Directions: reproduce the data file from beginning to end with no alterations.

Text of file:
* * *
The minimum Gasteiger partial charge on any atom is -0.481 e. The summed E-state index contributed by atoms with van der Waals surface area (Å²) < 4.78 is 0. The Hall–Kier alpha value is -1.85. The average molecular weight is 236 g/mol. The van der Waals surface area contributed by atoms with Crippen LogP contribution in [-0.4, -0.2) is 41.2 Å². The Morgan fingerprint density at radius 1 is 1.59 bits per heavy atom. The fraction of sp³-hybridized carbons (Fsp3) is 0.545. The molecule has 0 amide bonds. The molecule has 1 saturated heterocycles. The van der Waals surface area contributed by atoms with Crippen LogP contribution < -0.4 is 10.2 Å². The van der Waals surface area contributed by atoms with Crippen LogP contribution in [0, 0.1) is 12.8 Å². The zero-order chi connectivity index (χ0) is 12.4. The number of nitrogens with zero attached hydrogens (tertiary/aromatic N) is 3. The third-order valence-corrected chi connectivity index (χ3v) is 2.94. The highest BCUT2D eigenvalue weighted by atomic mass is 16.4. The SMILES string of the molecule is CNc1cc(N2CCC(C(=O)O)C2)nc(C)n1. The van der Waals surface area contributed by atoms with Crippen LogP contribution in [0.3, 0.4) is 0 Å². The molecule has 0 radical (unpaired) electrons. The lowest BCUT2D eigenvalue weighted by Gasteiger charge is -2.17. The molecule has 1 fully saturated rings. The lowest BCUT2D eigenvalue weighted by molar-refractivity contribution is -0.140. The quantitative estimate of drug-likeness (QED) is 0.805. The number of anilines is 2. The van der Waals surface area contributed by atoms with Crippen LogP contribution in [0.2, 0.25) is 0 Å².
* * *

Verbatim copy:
The minimum Gasteiger partial charge on any atom is -0.481 e. The summed E-state index contributed by atoms with van der Waals surface area (Å²) < 4.78 is 0. The Hall–Kier alpha value is -1.85. The average molecular weight is 236 g/mol. The van der Waals surface area contributed by atoms with Crippen LogP contribution in [-0.4, -0.2) is 41.2 Å². The Morgan fingerprint density at radius 1 is 1.59 bits per heavy atom. The fraction of sp³-hybridized carbons (Fsp3) is 0.545. The molecule has 0 amide bonds. The molecule has 1 saturated heterocycles. The van der Waals surface area contributed by atoms with Crippen LogP contribution < -0.4 is 10.2 Å². The van der Waals surface area contributed by atoms with Crippen LogP contribution in [0, 0.1) is 12.8 Å². The zero-order chi connectivity index (χ0) is 12.4. The number of nitrogens with zero attached hydrogens (tertiary/aromatic N) is 3. The third-order valence-corrected chi connectivity index (χ3v) is 2.94. The highest BCUT2D eigenvalue weighted by atomic mass is 16.4. The SMILES string of the molecule is CNc1cc(N2CCC(C(=O)O)C2)nc(C)n1. The van der Waals surface area contributed by atoms with Crippen LogP contribution in [0.3, 0.4) is 0 Å². The molecule has 0 radical (unpaired) electrons. The lowest BCUT2D eigenvalue weighted by Gasteiger charge is -2.17. The molecule has 1 fully saturated rings. The lowest BCUT2D eigenvalue weighted by molar-refractivity contribution is -0.140. The quantitative estimate of drug-likeness (QED) is 0.805. The number of anilines is 2. The van der Waals surface area contributed by atoms with Crippen LogP contribution in [0.2, 0.25) is 0 Å².